In City Journal, Jonathan Leaf review Philip K. Howard's Try Common Sense: Replacing the Failed Ideologies of Right and Left, and includes a simply incredible claim:
Consider teachers’ unions. Citing a study by Stanford University researcher Eric Hanushek, Howard notes that bad teachers have a much greater negative effect on student performance than good teachers have a positive effect. Based on student-performance data, Hanushek’s study concluded that dismissing the worst 8 percent of American public school teachers would put American students on par with those of Finland, which has the highest-scoring students in the world. Yet it’s nearly impossible to fire tenured teachers. In Los Angeles, an effort to fire just seven notoriously bad instructors cost the city $3.5 million, and only got rid of four of the teachers. [Emphasis added.]
Procedure Without Accountability | Philip Howard details how government-worker unions impede rational decision-making, February 12, 2019
That's via Walter Olson at Overlawyered, who quoted that excerpt.
While I am thoroughly familiar with the problems caused by teacher unions (Peter Brimelow's 2004 book The Worm in the Apple: How the Teacher Unions Are Destroying American Education called them the Teacher Trust) taming them by legislation will not bring American students up to the level of Finnish students.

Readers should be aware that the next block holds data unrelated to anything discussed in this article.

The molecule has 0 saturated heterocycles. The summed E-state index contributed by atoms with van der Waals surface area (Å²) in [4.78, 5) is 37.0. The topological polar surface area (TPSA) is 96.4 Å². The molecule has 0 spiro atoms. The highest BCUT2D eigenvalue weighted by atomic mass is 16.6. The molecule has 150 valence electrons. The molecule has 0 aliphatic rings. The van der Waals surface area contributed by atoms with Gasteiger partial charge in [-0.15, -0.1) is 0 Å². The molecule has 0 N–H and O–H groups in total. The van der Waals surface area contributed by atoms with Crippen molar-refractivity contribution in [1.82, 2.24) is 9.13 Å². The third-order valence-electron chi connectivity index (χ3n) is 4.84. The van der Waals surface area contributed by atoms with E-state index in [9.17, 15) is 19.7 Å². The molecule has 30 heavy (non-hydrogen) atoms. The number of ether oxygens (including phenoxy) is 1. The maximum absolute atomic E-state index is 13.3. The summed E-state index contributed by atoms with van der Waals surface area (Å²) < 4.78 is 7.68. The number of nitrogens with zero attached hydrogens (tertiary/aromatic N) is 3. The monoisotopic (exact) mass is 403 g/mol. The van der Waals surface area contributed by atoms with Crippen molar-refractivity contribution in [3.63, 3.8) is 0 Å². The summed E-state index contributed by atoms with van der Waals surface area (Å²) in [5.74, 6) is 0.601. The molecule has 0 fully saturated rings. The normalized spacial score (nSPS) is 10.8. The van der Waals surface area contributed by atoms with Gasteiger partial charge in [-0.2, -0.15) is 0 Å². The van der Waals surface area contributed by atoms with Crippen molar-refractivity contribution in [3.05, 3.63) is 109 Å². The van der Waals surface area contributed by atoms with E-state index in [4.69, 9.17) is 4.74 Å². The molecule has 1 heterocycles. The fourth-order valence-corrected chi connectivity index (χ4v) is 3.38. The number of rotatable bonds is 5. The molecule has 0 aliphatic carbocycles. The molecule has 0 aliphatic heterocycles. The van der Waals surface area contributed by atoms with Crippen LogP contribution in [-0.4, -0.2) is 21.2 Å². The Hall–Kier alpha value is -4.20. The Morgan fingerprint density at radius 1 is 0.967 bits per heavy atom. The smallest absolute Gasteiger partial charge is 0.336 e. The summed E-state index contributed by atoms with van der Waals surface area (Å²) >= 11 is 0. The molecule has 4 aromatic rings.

Because of mass immigration, students in America (many of them neither American citizens or legal residents) are less than fifty percent white. What schools will be trying and failing to do is bring them up to the level of American students.
As Steve Sailer has repeatedly pointed out, Finland's success in international standardized tests is due to them being Finnish. As I insist on pointing out every time this happens, there is a school district in America which matches Finland's scores. It's in the Upper Peninsula of Michigan, where mass immigration has traditionally come from Finland.
I discover, searching VDARE.com's archives, that economist Eric Hanushek (cited above) is a believer, and famously wrote in 2000 in a paper he co-authored that "We assume that the international level of average ability of students does not vary across countries." That's weird, but not as weird as thinking you could turn America into Finland by firing 8 percent of the teachers.